THE CUTTING EDGE

Monday June 19 2017

TRADING INSULTS: The political season is here again and with it, as normally happens, the childish behaviour that characterises election campaigns, says Eliab Otiato. The people, who expect the candidates from the various parties to explain to them what they hope to do for them if elected, he adds, are being relentlessly treated to the trading of insults. “Why can’t these leaders desist from displaying such childish behaviour in public? We need intelligent people who can articulate our problems,” concludes Eliab. His contact is [email protected]

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CAMPAIGN TRAIL: While the name calling on the campaign trail between key rivals Jubilee Party and the National Super Alliance continues, Taabu Tele is disappointed to note that nobody is concerned about the “shame of the inability to securely print ballot papers locally” for the August 8 elections. The lack of integrity, he adds, is brought out by the fact that “we can print currency notes, but not ballot and examination papers”. He quips: “It’s the height of deceit to wax digital and chest-thump about independence and fail so spectacularly on integrity in politics.” His contact is [email protected]

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‘YELLOW PROPOSAL’: Rejecting the proposal to have only yellow school buses, Kenneth Karume says it is “bizarre, surprising and simply will not wash”. His first grouse is about the cost. He poses: “Who is going to meet the cost of spraying all the school buses yellow? The parents, who are already overburdened with school fees and other requirements?” What he describes as the “yellow proposal”, he warns, “is just going to distress us more, as the cost will be passed on to parents”. Each school, he adds, has its colours as sign of identity and “it will be unfair to drown this in a sea yellow”. His contact [email protected]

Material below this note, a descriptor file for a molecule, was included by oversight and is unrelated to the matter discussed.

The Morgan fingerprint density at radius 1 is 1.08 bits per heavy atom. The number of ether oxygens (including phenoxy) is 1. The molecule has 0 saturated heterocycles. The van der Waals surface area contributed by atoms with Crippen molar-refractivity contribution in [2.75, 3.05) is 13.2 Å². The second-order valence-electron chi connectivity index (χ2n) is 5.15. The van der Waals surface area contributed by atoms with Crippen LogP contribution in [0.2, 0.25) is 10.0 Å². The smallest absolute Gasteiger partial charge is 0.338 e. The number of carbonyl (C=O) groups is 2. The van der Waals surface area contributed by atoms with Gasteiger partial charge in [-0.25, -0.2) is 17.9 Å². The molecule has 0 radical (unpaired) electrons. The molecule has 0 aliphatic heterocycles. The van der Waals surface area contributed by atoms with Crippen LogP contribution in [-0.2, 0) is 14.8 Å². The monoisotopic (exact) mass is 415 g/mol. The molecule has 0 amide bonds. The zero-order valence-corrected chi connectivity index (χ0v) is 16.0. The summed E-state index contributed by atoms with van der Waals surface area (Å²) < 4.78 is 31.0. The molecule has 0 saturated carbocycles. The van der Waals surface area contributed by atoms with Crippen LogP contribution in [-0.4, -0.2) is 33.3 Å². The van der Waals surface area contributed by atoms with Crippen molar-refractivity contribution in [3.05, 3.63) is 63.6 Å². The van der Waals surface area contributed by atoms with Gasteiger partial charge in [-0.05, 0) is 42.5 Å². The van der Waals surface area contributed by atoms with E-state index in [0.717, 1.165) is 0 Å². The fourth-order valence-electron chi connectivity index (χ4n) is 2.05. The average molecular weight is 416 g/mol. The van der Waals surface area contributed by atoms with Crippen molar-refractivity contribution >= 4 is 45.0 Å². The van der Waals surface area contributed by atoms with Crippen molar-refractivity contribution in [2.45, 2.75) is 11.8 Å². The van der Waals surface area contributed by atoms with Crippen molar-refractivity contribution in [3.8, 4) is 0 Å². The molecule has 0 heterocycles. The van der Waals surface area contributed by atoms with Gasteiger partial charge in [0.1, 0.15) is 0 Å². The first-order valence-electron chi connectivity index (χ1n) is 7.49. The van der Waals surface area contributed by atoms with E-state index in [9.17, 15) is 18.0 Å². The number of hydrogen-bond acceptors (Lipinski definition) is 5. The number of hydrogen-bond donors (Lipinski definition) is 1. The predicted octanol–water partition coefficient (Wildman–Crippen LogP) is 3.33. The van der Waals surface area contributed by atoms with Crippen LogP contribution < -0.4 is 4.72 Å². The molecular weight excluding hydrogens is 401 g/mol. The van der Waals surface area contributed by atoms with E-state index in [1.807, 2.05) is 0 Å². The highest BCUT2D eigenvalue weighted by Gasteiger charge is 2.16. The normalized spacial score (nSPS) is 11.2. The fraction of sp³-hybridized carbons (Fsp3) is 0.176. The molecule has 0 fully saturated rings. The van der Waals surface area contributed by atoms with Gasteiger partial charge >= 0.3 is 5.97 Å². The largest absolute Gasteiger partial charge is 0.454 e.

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NETWORK WOES: Calling Safaricom is Kisumu resident Karen Nyangara, upset about the mobile phone service provider’s deteriorating network signal. For about two months now, Karen reports, the network reception has been quite poor in the Mamboleo area of the lakeside town. It’s now, she adds, impossible to access the Internet service and quite irritating to her is the standard response to enquiries to special code 5555: “Dear customer, with regard to the network issue in your area, there is a planned site, which will improve coverage. Thank you!” When and where? She asks. Her contact is [email protected]

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CONSERVATION: The much-awaited construction of Nairobi’s Road C that runs parallel to Mombasa Road and past Nakumatt headquarters, which began recently, has turned into a curse for the residents of Eagle Plains Estate, who now have to contend with dry taps following the cutting off by the contractor of the water pipe supplying them, moans Dave Tumbula. However, Dave is disappointed with the sluggish response by Nairobi Water Company to repair the broken pipe. “It’s a boon for the owners of water bowsers but sheer agony for us,” says Dave, demanding quick action to restore supply.

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A CARTEL? Has it ever occurred Nairobi resident who the real owners of the hundreds of water tankers that have been operating since January to bail out the residents could be? asks Kishor Moennsad. “Who is behind all of these vendors selling water to residents at exorbitant prices? Where to all these bowsers get the millions of gallons water from yet the water company cannot? How much a water tanker cost?” The residents, Kishor adds, deserve answers from Governor Evans Kidero on the cartels selling water. His contact is [email protected]

Have an explainable day, won’t you!